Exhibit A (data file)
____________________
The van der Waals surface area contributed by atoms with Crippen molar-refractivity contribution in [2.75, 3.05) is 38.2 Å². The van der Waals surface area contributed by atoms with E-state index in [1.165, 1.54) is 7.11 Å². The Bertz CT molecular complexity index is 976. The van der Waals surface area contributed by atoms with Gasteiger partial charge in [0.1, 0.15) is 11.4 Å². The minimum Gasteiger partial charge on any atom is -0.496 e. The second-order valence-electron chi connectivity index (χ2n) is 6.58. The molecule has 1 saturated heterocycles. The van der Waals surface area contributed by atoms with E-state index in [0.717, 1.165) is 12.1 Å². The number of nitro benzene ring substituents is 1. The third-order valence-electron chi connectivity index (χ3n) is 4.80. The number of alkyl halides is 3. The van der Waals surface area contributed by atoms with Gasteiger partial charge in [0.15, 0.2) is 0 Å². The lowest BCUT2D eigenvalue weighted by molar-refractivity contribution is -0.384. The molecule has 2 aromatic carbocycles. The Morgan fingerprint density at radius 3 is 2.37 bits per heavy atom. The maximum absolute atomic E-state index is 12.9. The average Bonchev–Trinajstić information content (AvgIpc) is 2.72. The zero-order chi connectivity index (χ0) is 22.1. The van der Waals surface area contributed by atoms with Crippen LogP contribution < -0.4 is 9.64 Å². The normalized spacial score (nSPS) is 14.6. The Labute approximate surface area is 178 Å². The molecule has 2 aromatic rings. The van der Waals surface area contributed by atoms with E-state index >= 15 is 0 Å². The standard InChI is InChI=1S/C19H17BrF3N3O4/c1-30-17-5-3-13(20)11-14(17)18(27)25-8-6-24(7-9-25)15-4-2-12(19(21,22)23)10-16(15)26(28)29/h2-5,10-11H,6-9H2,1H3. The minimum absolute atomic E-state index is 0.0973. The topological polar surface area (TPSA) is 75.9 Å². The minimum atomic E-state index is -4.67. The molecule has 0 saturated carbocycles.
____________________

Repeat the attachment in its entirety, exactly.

The van der Waals surface area contributed by atoms with Crippen molar-refractivity contribution in [2.75, 3.05) is 38.2 Å². The van der Waals surface area contributed by atoms with E-state index in [1.165, 1.54) is 7.11 Å². The Bertz CT molecular complexity index is 976. The van der Waals surface area contributed by atoms with Gasteiger partial charge in [0.1, 0.15) is 11.4 Å². The minimum Gasteiger partial charge on any atom is -0.496 e. The second-order valence-electron chi connectivity index (χ2n) is 6.58. The molecule has 1 saturated heterocycles. The van der Waals surface area contributed by atoms with E-state index in [0.717, 1.165) is 12.1 Å². The number of nitro benzene ring substituents is 1. The third-order valence-electron chi connectivity index (χ3n) is 4.80. The number of alkyl halides is 3. The van der Waals surface area contributed by atoms with Gasteiger partial charge in [0.15, 0.2) is 0 Å². The lowest BCUT2D eigenvalue weighted by molar-refractivity contribution is -0.384. The molecule has 2 aromatic carbocycles. The Morgan fingerprint density at radius 3 is 2.37 bits per heavy atom. The maximum absolute atomic E-state index is 12.9. The average Bonchev–Trinajstić information content (AvgIpc) is 2.72. The zero-order chi connectivity index (χ0) is 22.1. The van der Waals surface area contributed by atoms with Crippen LogP contribution < -0.4 is 9.64 Å². The normalized spacial score (nSPS) is 14.6. The Labute approximate surface area is 178 Å². The molecule has 2 aromatic rings. The van der Waals surface area contributed by atoms with E-state index >= 15 is 0 Å². The standard InChI is InChI=1S/C19H17BrF3N3O4/c1-30-17-5-3-13(20)11-14(17)18(27)25-8-6-24(7-9-25)15-4-2-12(19(21,22)23)10-16(15)26(28)29/h2-5,10-11H,6-9H2,1H3. The minimum absolute atomic E-state index is 0.0973. The topological polar surface area (TPSA) is 75.9 Å². The minimum atomic E-state index is -4.67. The molecule has 0 saturated carbocycles.